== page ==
Valencia’s Missing Homes

Valencia is a city that is home to more than 800,000 people, and it hits the spot both in the heart and the head. It is compact to navigate yet big enough to stay interesting, functional and full of beauty, romantic and practical. It balances beaches (plural) with banking headquarters, a UNESCO world heritage historic city centre with a modern 21st century science park, two top league football teams, a basketball team and even two American Football teams with an art and music scene that offers more than enough for even the most demanding of music fans.  It has a Metro, Festivals, cheap housing and Europe’s 4th busiest shipping port – the busiest on the Mediterranean sea, no less.  It is a great city to both spend and save money, and a great place to visit and live.

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Yet the feature that has taken much of my imagination since moving here is the one that many people would either ignore or would prefer to ignore if they could, and this is it’s proliferation of demolished buildings. I say demolished: in truth they are 95% demolished, with mostly bits of the side walls intact, and sometimes with the front or back wall still standing proud. Sometimes, as if to defy logic or the laws of physics, the whole building is missing but the front door and it’s frame stands proud. Rarely are all 4 walls still intact – but then if they were, the building would not fall into the category of being demolished: it would still be a home. And it is this transition from home to former home that fascinates me the most.

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I have moved homes 4 times in my 31 years of my life, aged 20, 21, 23 and 27, and every single time it followed the same path: the giddy buzz of checking out a new area, finding the potential new home, multiple viewings of the eventual candidate, late night and early morning pillow chats with the missus about whether the property ticked all of the boxes for us, the phone call made with dry throat and heavy beating heart to the estate agent to say that we will sign the rental contract (x3) take on the mortgage of the property (x1), and the agonising wait before finding out that we were successful. Upon finding out that we had secured the property there were the e mail messages to friends to let them know that we had secured somewhere, the thrill of the congratulations from these friends, and the re-adjustment of forgetting the last postcode and installing a new one in our memories. Old keys were given back with the key-chain that was so familiar and new keys were handed over with instructions for what ones were for the main front door and what were for the back door.  Time for a fresh start.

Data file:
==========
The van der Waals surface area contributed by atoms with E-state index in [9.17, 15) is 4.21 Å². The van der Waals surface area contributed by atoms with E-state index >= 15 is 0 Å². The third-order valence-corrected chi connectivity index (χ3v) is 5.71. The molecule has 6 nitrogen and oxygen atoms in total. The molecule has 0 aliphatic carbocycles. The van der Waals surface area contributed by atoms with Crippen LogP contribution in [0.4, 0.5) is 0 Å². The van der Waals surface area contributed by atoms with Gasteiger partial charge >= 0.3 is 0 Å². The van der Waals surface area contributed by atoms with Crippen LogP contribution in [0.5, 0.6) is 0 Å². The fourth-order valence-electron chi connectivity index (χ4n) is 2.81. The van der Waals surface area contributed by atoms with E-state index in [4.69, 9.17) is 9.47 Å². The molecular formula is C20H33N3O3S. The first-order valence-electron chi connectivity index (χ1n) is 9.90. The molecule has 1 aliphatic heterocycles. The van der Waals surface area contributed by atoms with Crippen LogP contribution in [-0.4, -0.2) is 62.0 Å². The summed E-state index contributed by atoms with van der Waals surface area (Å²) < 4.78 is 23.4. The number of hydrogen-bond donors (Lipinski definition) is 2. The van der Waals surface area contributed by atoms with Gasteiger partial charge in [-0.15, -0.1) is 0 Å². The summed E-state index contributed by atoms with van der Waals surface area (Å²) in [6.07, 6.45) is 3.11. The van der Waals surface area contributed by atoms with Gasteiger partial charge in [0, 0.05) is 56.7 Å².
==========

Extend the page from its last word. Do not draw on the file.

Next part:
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Upon moving in when the removal firm had dumped all of the boxes into the sitting room (they always seem to pile them high in the sitting room) and despite us carefully labelling a box that contained tea bags, a kettle and a bag of sugar in anticipation of a home-welcoming cup of tea, my partner and I would inevitably survey the empty property that we had inherited and decide to spend the next 45 minutes at our new local pub, or head out to buy 6 beers for £5 at a local off licence and order a takeaway by way of a self indulged moving in present from us, to us. The person waiting on the end of the phone to take the order would need to have patience while we remembered the new address, the delivery driver would be greeted to an echoing hallways, and when the order was delivered, prawn crackers or garlic bread would be eaten on a cardboard box-chair.

Over the next few weeks books would be placed on shelves, multi-plugs assigned to sockets and wardrobes divided between partners. Within 4 weeks the house would become a home, and before we know it we are chatting to the local shopkeeper about the weather, remembering to not slam the door when we come in late for the sake of the neighbour, and had reached the stage where we no longer noticed the smell of the property when we come in – what was once recognized as “musty”, “exotic” or “earthy” has now become “home.”

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And this is the reason why the abandoned and demolished buildings of Valencia fill me with such fascination. There was a time when an architect sat down and designed that building to be a home, and there was also a time when a building crew took on the task of fulfilling that task. Milestones would have included breaking ground, finishing each floor, finishing the exterior of the building, and handing over the keys, and I like to imagine the building crew bringing a 24 pack of beer onto the building site to celebrate the day that the project was signed over, the brass door knob was polished and the project was signed off. They crew would have looked at their handy work and thought, “Wow. Look at that. I did that!”, while clinking bottles of beer with each other. On that day it turned from a building site into a home for someone to live in.